Newcomers to Hope’s Peak have little reason to hesitate.
Danganronpa 1.2 Reload contains the first two games in the series, Trigger Happy Havoc and Goodbye Despair. It’s a bit of a shame that the spinoff title, Danganronpa Another Episode: Ultra Despair Girls, didn’t make its way into the PS4 port collection, but for those yet to try out the series, 1.2 Reload is a worthwhile purchase.
Unfortunately, Danganronpa 1.2 Reload’s value is pretty minimal if you’ve played the games before. That’s not to say that the gameplay in 1.2 Reload’s two titles aren’t good. In fact, their eccentric characters, compelling storylines, and satisfying gameplay are just as good today as when they first released. But that’s kind of the problem. 1.2 Reload is the exact same games you’ve played before, and absolutely nothing new. You’ll still be thrown down the Hope’s Peak Academy rabbit hole of intrigue, hope, and despair, but there’s no behind the scenes, or extra DLC thrown in here to warrant existing fans picking this up.
That lack of freshness isn’t just limited to the content, either. Danganronpa 1.2 Reload’s doesn’t look like it’s received a presentational touch-up worthy of the series, and that’s disappointing. Considering the visual novel titles are now on a powerful home console, you’d hope that Danganronpa 1.2 Reload would sparkle with crisp backgrounds and character models to really knock the pop-up aesthetic out of the park, especially with the amount of time you’ll spend searching these environments for clues.
Instead, players who pick up the $40 port collection will be greeted to Hope’s Peak Academy by students who look as good as ever in environments that have seen better days. Background details like clock faces, chairs, or food on a table look blurry and unpolished. Don’t get us wrong, these aren’t something so frequent or of such poor quality that makes the game incredibly ugly or unplayable, but it will detract from your time with Danganronpa 1.2 Reload. It’s a strange contrast and one that, if rectified, would have made this collection all the sweeter. It’s true that Danganronpa 1.2 Reload was never announced as a remaster, but when the characters look so good, it’s confusing that the backgrounds haven’t transferred onto the PS4 just as well.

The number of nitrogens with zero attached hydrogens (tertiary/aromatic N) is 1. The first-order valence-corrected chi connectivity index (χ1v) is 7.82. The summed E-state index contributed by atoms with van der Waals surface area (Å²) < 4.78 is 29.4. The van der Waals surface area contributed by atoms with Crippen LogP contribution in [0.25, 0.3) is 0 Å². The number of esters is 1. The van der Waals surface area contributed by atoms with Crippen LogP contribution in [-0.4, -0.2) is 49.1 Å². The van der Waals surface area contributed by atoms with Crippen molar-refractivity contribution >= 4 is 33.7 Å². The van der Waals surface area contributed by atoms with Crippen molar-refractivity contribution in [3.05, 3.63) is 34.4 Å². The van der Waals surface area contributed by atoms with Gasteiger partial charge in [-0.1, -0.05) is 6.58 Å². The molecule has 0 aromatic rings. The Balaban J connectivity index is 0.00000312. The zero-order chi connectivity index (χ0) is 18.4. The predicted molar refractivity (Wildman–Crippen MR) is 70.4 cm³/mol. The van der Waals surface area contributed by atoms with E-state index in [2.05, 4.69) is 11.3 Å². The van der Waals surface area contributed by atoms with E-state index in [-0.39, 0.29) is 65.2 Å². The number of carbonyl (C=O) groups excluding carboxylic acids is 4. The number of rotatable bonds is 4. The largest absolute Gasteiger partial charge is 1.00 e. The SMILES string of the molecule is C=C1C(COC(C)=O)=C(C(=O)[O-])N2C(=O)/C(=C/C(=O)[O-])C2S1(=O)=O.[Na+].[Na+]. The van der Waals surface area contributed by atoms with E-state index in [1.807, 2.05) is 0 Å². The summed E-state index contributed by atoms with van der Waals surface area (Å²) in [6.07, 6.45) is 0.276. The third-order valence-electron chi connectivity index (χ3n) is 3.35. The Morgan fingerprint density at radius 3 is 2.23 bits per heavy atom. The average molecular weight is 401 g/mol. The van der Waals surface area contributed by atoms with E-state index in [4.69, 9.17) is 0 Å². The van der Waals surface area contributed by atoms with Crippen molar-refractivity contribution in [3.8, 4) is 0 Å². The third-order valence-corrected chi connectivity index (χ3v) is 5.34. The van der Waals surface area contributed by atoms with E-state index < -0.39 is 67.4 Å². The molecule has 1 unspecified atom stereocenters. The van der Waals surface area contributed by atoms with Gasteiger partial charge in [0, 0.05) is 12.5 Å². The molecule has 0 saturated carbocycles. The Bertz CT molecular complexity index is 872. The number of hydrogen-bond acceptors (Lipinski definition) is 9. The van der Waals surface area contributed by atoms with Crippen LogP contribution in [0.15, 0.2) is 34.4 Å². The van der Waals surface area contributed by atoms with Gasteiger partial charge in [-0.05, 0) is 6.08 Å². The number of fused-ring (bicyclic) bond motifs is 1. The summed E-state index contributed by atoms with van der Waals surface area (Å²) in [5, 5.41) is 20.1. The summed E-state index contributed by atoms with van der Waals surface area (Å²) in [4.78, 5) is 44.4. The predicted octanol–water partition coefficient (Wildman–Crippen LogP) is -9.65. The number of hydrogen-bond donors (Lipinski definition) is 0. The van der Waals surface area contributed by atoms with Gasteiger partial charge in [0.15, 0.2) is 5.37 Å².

Ultimately, Danganronpa 1.2 Reload’s worth comes down to whether or not you’ve played these games before. If you’ve completed the games before and are eagerly awaiting V3 with baited breath, save your money. 1.2 Reload wasn’t intended for you, and your $40 will be spent on a trip down memory lane. For those of you who have never played the Danganronpa series before, however, 1.2 Reload is most definitely for you.
Considering for its $40 price tag you’re getting two excellently written, 25+ hour visual novel experiences, if you’ve ever been remotely interested in the series, it’s a great entry point ahead of V3’s PS4 and Vita release in September. As long as you’re willing to roll with the punches when it comes to the visuals and accept that this is a pretty average port and nothing more, you shouldn’t hesitate in picking it up.